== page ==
It is Adam's error that repeats itself. God explained to him how things were, yet Adam preferred to believe Satan: "God said so to you? No… It's not completely so…" and through accepting that lie today all the humanity is immersed in tremendous sufferings.

This error convinces us that by having accepted the words of the Gospel we have to make the effort of fulfilling the will of God (we, the incapable ground?) and that accomplishing it we will be offering (holy?) fruit that will please God. The enemy of our souls convinced us that with a Bible at home and by going to church we are already Christians and that we now "can", therefore, "let us do".

We have been convinced that from the moment Jesus comes near to us we are no more impotent and that we now can give forth fruit. But we are soil! And to this day, it has never been seen for ground to give anything. The fruit will not be given by the soil, but by the seed. Soil and seed are two different things. How did we get to the thought that the ground could give anything? Just because a seed has been put in it? How come we didn't understand that the secret is not to try to fabricate fruit but to look after the seed?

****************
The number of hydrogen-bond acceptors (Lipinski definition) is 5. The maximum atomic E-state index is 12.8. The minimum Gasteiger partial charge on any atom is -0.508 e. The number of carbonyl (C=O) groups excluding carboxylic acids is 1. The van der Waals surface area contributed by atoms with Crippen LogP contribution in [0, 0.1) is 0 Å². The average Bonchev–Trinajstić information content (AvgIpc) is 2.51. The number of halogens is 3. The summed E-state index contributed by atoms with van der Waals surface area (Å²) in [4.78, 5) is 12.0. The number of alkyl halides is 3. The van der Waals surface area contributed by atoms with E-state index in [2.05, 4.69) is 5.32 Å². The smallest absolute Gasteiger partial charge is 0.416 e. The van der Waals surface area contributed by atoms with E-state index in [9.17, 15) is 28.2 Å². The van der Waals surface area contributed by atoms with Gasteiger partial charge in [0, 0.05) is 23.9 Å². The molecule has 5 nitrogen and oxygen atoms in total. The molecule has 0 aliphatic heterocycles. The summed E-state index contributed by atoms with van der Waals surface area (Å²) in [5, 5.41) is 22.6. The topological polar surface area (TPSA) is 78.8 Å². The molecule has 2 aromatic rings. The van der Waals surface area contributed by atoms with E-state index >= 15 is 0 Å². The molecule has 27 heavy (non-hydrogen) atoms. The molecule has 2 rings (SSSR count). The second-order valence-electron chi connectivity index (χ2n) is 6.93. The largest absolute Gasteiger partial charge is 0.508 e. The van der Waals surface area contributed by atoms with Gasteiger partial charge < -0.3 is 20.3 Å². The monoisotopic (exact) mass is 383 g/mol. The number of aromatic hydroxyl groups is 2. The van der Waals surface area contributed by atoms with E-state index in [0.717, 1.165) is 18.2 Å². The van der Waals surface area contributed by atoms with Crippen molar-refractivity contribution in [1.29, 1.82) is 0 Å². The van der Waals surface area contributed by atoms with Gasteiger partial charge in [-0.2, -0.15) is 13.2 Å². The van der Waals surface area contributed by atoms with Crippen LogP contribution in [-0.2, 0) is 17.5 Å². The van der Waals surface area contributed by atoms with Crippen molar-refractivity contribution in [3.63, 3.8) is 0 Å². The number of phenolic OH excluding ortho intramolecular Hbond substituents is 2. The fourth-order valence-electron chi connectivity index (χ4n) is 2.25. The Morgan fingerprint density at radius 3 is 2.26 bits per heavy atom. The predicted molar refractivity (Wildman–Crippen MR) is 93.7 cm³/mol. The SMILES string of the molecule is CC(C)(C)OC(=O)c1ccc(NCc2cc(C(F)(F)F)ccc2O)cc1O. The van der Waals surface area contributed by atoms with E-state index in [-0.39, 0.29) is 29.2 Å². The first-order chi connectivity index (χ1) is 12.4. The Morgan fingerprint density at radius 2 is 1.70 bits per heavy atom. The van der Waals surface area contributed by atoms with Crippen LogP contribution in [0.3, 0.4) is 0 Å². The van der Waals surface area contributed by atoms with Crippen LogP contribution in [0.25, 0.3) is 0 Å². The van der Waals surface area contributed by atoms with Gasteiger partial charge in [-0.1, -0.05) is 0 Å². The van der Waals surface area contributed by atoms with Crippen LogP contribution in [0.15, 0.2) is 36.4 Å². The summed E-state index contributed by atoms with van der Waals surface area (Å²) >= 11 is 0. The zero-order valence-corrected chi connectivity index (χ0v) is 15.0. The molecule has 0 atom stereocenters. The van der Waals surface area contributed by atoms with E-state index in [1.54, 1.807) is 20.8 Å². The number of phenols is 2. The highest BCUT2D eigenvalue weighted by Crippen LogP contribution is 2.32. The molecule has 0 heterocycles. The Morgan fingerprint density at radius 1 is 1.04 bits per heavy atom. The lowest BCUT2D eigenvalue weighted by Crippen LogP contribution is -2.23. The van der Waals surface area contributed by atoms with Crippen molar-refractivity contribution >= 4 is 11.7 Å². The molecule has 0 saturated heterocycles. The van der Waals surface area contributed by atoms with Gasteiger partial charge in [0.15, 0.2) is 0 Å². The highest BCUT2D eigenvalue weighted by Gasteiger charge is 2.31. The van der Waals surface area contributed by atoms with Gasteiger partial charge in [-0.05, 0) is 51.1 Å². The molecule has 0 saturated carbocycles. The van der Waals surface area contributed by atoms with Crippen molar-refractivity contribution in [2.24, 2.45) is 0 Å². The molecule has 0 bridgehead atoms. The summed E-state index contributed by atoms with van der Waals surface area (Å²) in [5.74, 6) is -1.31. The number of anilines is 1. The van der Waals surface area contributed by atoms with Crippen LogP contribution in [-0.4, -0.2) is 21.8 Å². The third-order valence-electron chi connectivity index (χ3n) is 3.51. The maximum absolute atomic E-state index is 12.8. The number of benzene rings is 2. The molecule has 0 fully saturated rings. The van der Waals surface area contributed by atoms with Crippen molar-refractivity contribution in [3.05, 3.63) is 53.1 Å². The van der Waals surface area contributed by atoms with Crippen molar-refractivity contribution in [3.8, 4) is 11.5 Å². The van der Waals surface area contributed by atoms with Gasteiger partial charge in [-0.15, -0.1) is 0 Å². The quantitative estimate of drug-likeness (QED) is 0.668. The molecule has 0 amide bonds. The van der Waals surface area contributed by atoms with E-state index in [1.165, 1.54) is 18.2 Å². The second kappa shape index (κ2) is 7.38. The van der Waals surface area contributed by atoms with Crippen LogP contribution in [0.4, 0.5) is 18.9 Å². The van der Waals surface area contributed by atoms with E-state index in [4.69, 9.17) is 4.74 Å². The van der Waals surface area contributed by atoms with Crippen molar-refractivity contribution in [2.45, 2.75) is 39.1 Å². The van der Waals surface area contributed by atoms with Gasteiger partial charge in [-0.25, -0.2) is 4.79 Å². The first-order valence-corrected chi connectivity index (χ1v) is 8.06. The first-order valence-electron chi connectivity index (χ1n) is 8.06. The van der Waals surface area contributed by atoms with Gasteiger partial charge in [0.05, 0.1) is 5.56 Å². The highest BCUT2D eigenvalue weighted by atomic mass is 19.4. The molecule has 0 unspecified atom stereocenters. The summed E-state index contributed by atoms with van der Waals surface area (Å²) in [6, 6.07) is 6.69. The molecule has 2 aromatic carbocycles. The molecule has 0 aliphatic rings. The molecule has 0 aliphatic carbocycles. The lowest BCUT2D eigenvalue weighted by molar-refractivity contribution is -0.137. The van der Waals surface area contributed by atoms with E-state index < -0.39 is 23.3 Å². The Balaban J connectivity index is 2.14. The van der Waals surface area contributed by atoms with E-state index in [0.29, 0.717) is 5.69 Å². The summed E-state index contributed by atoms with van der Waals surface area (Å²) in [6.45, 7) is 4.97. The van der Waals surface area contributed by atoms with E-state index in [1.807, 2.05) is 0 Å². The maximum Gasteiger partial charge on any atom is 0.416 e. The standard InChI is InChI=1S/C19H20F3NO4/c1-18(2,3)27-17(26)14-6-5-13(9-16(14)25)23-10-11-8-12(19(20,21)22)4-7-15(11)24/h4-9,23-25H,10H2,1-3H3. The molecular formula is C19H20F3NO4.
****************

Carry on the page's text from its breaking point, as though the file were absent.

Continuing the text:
It is true, yes, that the Scriptures say that the earth is blessed when it produces grain instead of thorns, but for grain as for thorns, the plant sprouted from a seed, never from the soil. The ground is the place where it all happens, but it doesn't produce it. The earth will never produce any living thing. Man will never produce anything Heavenly, his nature is earthly. And we will not produce fruit simply because our nature is not for that. The ground doesn't have the capacity to reproduce itself; its nature is different from the plant's and it will never give fruit; even less the kind of fruit Heaven expects to see!